The ingenuity of African American inventors Lewis Latimer and Philip Downing allowed consumers to see the light, literally. These pioneers were instrumental in bringing the age of electricity safely into consumers’ homes.
Lewis Howard Latimer received a patent in January 1881 for an improved process for creating a carbon filament for light bulbs. His filament was more durable and longer lasting than earlier filaments, such as Thomas Edison’s original paper filament. His innovation provided incandescent light bulbs that were affordable to more consumers and safer than gas lamps, which were generally used at the time.
Latimer also helped draft the necessary drawings required for Alexander Graham Bell to receive a patent for his version of the telephone, co-patented an improved toilet system for railroad cars and was a patent consultant to various law firms. He was inducted into the National Inventors Hall of Fame in 2006.
Philip Downing designed an electrical switch that allowed railroad workers to turn the power supply on or off for railroad trains as needed. He received a patent for it in 1890. Electrical switches, like the ones used to turn lights on and off in most homes, are based on his design. He also designed the first street letter box that protected mail from being stolen, the prototype for the mailboxes used by the postal service today.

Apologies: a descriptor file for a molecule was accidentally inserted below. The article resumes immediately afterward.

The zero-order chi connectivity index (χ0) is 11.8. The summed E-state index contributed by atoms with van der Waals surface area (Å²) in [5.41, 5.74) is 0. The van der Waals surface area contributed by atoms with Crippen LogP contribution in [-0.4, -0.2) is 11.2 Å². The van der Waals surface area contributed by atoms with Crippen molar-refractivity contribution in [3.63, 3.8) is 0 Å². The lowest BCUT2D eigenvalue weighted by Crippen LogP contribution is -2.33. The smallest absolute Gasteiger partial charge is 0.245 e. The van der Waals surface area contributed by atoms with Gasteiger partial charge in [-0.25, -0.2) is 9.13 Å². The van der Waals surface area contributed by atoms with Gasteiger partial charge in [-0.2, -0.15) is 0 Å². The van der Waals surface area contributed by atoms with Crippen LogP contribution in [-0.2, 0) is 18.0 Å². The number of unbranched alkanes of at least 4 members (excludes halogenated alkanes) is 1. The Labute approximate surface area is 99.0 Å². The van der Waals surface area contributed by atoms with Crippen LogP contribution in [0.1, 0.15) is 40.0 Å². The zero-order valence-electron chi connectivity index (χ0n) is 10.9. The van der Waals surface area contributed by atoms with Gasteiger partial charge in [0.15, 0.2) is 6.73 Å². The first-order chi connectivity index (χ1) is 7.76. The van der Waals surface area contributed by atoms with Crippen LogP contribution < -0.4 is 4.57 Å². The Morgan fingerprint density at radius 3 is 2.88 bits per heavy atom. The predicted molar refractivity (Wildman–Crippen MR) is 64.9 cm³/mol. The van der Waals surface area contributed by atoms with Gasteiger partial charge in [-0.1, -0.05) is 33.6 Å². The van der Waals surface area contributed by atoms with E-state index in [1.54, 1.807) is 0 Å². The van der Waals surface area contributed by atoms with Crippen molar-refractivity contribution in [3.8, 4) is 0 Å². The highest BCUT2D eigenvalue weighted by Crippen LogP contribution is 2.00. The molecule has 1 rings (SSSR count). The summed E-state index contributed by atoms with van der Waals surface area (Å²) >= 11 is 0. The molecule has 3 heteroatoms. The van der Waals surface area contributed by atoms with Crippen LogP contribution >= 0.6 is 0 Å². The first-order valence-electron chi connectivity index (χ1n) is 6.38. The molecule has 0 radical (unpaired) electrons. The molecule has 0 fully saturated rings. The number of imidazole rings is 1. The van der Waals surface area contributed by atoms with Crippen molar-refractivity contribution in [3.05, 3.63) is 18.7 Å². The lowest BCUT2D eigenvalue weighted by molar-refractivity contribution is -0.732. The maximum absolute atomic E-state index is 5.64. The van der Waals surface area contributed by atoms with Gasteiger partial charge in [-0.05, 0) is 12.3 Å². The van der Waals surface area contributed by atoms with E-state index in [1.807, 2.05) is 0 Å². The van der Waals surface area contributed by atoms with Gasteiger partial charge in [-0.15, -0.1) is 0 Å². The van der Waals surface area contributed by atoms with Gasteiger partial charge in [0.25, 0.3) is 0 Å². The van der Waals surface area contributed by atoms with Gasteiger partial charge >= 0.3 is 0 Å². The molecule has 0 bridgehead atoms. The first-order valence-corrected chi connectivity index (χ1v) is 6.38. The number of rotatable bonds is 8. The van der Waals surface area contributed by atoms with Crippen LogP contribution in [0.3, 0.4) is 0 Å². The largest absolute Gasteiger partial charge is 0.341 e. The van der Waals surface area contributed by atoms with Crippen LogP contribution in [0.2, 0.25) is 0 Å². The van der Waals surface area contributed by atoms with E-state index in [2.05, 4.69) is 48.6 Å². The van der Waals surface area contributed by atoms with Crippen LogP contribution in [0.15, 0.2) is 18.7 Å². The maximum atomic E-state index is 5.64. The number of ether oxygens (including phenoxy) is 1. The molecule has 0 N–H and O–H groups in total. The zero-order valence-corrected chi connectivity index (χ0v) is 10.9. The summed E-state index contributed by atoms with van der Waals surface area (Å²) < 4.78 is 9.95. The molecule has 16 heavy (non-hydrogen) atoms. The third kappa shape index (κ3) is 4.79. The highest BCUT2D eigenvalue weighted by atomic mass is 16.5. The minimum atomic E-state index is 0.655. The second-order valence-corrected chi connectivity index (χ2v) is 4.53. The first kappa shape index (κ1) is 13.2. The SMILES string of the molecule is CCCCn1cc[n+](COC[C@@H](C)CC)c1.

In the years since Latimer’s and Downing’s innovations, the safety of electrical products has improved vastly. For more than 40 years, CPSC staff have been working hard to continue to reduce the risk of harm from electrical products and to give you the information you need to use them safely.